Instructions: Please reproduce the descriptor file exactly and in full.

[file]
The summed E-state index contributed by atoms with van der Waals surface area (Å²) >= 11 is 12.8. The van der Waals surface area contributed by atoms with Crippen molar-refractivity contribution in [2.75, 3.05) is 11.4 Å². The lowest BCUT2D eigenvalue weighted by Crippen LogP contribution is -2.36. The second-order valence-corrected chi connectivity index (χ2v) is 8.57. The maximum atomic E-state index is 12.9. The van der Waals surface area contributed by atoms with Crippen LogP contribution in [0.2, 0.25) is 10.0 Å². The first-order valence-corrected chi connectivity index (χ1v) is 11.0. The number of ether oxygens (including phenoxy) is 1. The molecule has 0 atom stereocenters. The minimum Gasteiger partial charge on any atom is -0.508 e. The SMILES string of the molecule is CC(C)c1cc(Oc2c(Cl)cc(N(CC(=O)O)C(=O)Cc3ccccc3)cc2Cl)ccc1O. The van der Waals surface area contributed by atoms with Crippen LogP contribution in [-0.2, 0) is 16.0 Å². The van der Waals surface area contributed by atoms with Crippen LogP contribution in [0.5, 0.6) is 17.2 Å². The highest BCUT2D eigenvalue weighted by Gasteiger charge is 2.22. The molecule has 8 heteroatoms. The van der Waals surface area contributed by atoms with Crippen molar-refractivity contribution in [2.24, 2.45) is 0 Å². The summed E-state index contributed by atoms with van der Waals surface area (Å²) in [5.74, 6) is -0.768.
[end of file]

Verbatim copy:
The summed E-state index contributed by atoms with van der Waals surface area (Å²) >= 11 is 12.8. The van der Waals surface area contributed by atoms with Crippen molar-refractivity contribution in [2.75, 3.05) is 11.4 Å². The lowest BCUT2D eigenvalue weighted by Crippen LogP contribution is -2.36. The second-order valence-corrected chi connectivity index (χ2v) is 8.57. The maximum atomic E-state index is 12.9. The van der Waals surface area contributed by atoms with Crippen LogP contribution in [0.2, 0.25) is 10.0 Å². The first-order valence-corrected chi connectivity index (χ1v) is 11.0. The number of ether oxygens (including phenoxy) is 1. The molecule has 0 atom stereocenters. The minimum Gasteiger partial charge on any atom is -0.508 e. The SMILES string of the molecule is CC(C)c1cc(Oc2c(Cl)cc(N(CC(=O)O)C(=O)Cc3ccccc3)cc2Cl)ccc1O. The van der Waals surface area contributed by atoms with Crippen LogP contribution in [-0.2, 0) is 16.0 Å². The van der Waals surface area contributed by atoms with Crippen LogP contribution in [0.5, 0.6) is 17.2 Å². The highest BCUT2D eigenvalue weighted by Gasteiger charge is 2.22. The molecule has 8 heteroatoms. The van der Waals surface area contributed by atoms with Crippen molar-refractivity contribution in [2.24, 2.45) is 0 Å². The summed E-state index contributed by atoms with van der Waals surface area (Å²) in [5.74, 6) is -0.768.